I see the references to having fallen from grace and past mistakes and so on, all on the same page that advertises all sorts of product. Guys I’m sorry, please give me eighteen dollars. What would be ‘fruit in keeping with repentance’, though? Some of it depends on how you weigh the thorny question of divorce and remarriage. I am not an ‘indissolublist’ (one who believes that any subsequent marriage after a divorce while the first spouse is still alive is automatically adulterous, because all marriages last for life whatever happens). I believe that the New Testament exemptions for divorce under certain circumstances only make sense if they end the marriage and leave the wronged partner free. Indeed, that was the position of my own wife when we first met. (See this sermon for an exposition of a relevant passage.)
But to me, I struggle to see how such exemptions could be relevant to someone like Bentley, although if I am right they would be true for his ex-wife Shonnah. From what I know (and I have to acknowledge there may be more that is rightly being kept from the public eye for the sake of Bentley’s children and ex-wife), I would normally expect that the Christian thing for Bentley to do would be to remain celibate. Sex is not a right; it is a gift. The same is true of ministry.
(By the way, I am not alleging that Bentley caused marital breakdown by actual adultery. I do not know, and I do not wish to pry. But what is undisputed is that it was the emotional involvement with another woman, and that has led to a new bond that should not have been made.)
There is an issue of public scandal to be addressed for the sake of public witness. For example, I have seen churches act decisively when scandal has rocked their congregations and their witness in the community. That such churches took action was respected by those non-Christians who had wondered about the standards of the church. Had the church not done so, there would have been a legitimate charge of hypocrisy. I don’t see an equivalent action in this case. Yes, Bentley had to step down from Lakeland immediately. But in only a few months he’s back back back. Is that right?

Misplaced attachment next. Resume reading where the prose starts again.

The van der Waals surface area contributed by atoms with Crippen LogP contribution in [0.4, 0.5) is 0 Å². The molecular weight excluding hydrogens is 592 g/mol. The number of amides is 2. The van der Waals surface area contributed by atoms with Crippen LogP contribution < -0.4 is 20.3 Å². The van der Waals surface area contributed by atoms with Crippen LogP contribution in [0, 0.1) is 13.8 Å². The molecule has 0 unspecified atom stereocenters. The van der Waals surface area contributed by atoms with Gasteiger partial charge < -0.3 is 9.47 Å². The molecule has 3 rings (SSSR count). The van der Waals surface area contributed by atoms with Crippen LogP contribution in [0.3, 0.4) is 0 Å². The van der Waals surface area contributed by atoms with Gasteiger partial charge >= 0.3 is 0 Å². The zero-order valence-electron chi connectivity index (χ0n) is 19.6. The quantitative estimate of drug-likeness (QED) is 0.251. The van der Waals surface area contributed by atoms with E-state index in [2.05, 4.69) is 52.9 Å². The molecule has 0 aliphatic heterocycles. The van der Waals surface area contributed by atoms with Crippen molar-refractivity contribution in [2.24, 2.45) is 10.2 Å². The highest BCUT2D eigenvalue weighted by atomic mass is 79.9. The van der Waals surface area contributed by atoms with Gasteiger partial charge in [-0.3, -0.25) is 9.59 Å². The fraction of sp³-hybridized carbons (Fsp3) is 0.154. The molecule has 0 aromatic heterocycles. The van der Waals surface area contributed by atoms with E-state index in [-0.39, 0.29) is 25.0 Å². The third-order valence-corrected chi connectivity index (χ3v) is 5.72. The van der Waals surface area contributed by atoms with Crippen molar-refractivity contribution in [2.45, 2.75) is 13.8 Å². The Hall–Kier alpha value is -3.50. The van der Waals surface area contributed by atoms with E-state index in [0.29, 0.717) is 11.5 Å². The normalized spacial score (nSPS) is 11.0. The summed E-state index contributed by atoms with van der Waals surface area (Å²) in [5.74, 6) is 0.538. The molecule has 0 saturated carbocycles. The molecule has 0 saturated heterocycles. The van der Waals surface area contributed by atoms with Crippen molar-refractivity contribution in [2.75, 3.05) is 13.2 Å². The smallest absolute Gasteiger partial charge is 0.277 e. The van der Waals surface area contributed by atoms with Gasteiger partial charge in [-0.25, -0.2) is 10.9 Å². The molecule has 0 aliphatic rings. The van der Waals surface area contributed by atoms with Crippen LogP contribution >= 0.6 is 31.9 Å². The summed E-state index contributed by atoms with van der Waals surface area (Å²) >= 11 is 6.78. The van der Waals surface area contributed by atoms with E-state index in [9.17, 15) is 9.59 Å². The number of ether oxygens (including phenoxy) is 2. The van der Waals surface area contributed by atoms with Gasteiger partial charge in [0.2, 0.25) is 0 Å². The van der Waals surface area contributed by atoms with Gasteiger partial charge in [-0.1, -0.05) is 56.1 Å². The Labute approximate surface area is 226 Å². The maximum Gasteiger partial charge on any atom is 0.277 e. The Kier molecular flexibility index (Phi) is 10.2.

I am also aware that the ‘mainstream’ Christian Church has not always acted with integrity in this area. I know of an instance where a minister left his wife for another woman, whom he then married, and he was allowed to remain in the ministry. What message that sends to his ex-wife is deeply troubling.
And there is also then everybody else’s situation. None of us is without sin. Who can cast the first stone? If I am not perfect, what sin am I entertaining? How do we distinguish between the struggles we all have and outright flaunting of God’s word? Are there different degrees of sin? These for me are the most difficult questions of all. However, they cannot be used to disallow any possibility of discipline. The same Gospel – Matthew – that says ‘Judge not’ also has the clearest passages on church discipline. People have been clearly wronged. Relationships have been damaged. Injustice has happened here. The Gospel has been brought into disrepute. That must be addressed.
And if I am so imperfect, why even write about this? (I could even be writing for poor motives – like getting more hits for my blog.) That is because this whole sorry saga has unfolded in public and in the light of the massive public claims Bentley and others made about the Lakeland movement and the like, all of which were discredited by the actions of certain ‘apostles’ and Bentley himself. Following that, the restoration process is being played out like a reality TV show on the web. And as I’ve said before, you don’t do pastoral care like that. Right now, you still have to wonder what the motives are for getting Bentley back on platforms so soon. I continue to have some very cynical ideas about why, and I wish I didn’t.
UPDATE, 26th June, 2:00 pm: Maggi Dawn has a post here and she ends with some prescient words:
Rick Joyner’s voice welcomes you to the website, bigging it up with “God mobilising”, at this “strategic time”, “miracle power”, etc etc. There are links galore to Bentley’s teaching, and you can buy his books, and invite him to minister. OK, so allegedly he isn’t actually taking UP any invitations right now, as he is still in a period of “restoration”… still, you don’t launch a new website when you aren’t planning your comeback, do you?
That’s rather how I feel about the invitation/not taking up invitations issue.